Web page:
When I started in online journalism, we struggled with aspirations that far out-stripped our resources. We were small teams passionate about creating a new medium but still dependent and subservient to legacy media – newspapers and radio and television stations. We yearned to do original journalism but often had to settle for ‘re-purposing’ other journalist’s content. We did as much as we could that treated the internet as its own medium, that developed multi-media story telling methods that simply weren’t possibly in print or in linear, broadcast radio and television. But most of it was simply shovelware: TV and radio scripts transcribed and thrown up online and print stories chucked on the internet. Or as Whatis.com says:
Shovelware is content taken from any source and put on the Web as fast as possible with little regard for appearance and usability.
It’s sad to see that so-called integration sometimes isn’t really about integration at all. It’s about a maintenance of organisational and internal political status quo. It’s about maintaining the dominance of print and broadcast and the subservient, derivative position of the internet. It continues to miss or ignore the opportunities the internet provides for journalists, which now isn’t defensible in terms of audience numbers, advertising revenue or future prospects for growth. And as my friend and former colleague at the BBC, Alf Hermida, says, it just doesn’t work. The BBC is advertising for a “web conversion producer”. I wonder if this is a position to produce web-literate producers from television and radio journalists. But seriously, Alf says:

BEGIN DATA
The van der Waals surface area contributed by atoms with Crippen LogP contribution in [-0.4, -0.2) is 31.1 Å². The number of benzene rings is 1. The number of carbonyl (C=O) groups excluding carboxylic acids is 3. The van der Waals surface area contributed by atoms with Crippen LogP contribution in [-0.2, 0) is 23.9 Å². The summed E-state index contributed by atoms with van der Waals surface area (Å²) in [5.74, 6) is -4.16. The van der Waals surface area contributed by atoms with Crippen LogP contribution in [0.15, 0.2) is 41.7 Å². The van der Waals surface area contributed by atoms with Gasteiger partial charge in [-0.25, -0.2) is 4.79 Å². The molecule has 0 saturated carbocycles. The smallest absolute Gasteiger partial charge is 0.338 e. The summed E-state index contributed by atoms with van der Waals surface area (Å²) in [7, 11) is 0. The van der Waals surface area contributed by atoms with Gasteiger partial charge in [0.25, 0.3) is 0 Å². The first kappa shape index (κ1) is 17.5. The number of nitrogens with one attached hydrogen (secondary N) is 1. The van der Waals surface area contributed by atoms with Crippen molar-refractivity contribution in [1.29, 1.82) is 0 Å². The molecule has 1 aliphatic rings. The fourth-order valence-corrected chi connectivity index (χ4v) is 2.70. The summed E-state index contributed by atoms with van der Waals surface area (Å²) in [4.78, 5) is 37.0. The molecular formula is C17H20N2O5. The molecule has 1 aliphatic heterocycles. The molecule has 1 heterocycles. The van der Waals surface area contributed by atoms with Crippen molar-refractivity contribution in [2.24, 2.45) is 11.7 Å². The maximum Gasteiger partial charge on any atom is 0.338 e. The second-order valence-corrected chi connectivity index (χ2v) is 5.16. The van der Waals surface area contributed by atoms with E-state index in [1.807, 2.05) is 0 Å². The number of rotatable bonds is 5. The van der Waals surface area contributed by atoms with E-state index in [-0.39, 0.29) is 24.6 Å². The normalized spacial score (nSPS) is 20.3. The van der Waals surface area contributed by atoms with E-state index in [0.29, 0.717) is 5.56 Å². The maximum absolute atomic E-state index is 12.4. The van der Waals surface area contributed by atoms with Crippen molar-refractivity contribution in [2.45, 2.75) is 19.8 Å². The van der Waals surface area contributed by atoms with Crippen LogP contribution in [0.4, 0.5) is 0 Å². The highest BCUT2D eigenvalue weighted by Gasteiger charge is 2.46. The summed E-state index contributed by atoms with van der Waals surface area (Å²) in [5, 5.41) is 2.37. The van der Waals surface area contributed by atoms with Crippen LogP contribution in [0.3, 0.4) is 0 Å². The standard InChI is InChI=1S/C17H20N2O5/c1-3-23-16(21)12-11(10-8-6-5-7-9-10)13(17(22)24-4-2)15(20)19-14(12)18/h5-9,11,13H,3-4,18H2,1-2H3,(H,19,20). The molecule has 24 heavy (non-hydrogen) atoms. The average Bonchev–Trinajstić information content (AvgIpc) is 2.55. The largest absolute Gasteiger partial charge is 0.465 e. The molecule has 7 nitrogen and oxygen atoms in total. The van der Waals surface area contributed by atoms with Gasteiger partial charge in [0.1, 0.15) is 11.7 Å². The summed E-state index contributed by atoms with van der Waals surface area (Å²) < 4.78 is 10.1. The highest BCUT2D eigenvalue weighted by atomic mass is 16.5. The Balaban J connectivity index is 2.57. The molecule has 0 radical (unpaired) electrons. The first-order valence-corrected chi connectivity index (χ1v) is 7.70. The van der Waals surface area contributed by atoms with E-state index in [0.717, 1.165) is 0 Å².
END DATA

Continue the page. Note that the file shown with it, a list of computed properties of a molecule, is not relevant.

This is a flawed concept and risks undermining the reputation for excellent online journalism that the BBC News website has built over the past 10 years. In any case, we tried in the early days of the site when I was a daily news editor, and it didn’t work.
It also implies that online is an after-thought, picking up the scraps off the broadcast table, rather than considered an equal.
Now, I’m not arguing for internet primacy over other media. This is not a zero-sum game. The legacy media still make most of the profits in real money terms, despite the double digit growth rates in online revenue for the past few years. Just as I say that the internet and on demand digital medium need to be understood on the basis of their own strengths, television, radio and print still have unique strengths. As Steve Yelvington says, the internet is one of the centers for a successful media business. He adds:
My rule of thumb is a simple one: Use the right tool for the right job. The Internet’s strength is collaborative interaction; print’s strengths are linearity, focus and serendipitous discovery.
But as news organisations struggle, some for survival, they will fail if, due to organisational in-fighting, they repeat the same mistakes of the late 1990s. Those few of us in online journalism who survived the dot.com crash have seen this before. Unfortunately, while we have a decade or more of experience, we digital natives still don’t have the political capital when we go head-to-head with the powers that be in our own organisations. If media bosses want to engage in Shovelware 2.0, they can use that shovel to bury their own businesses.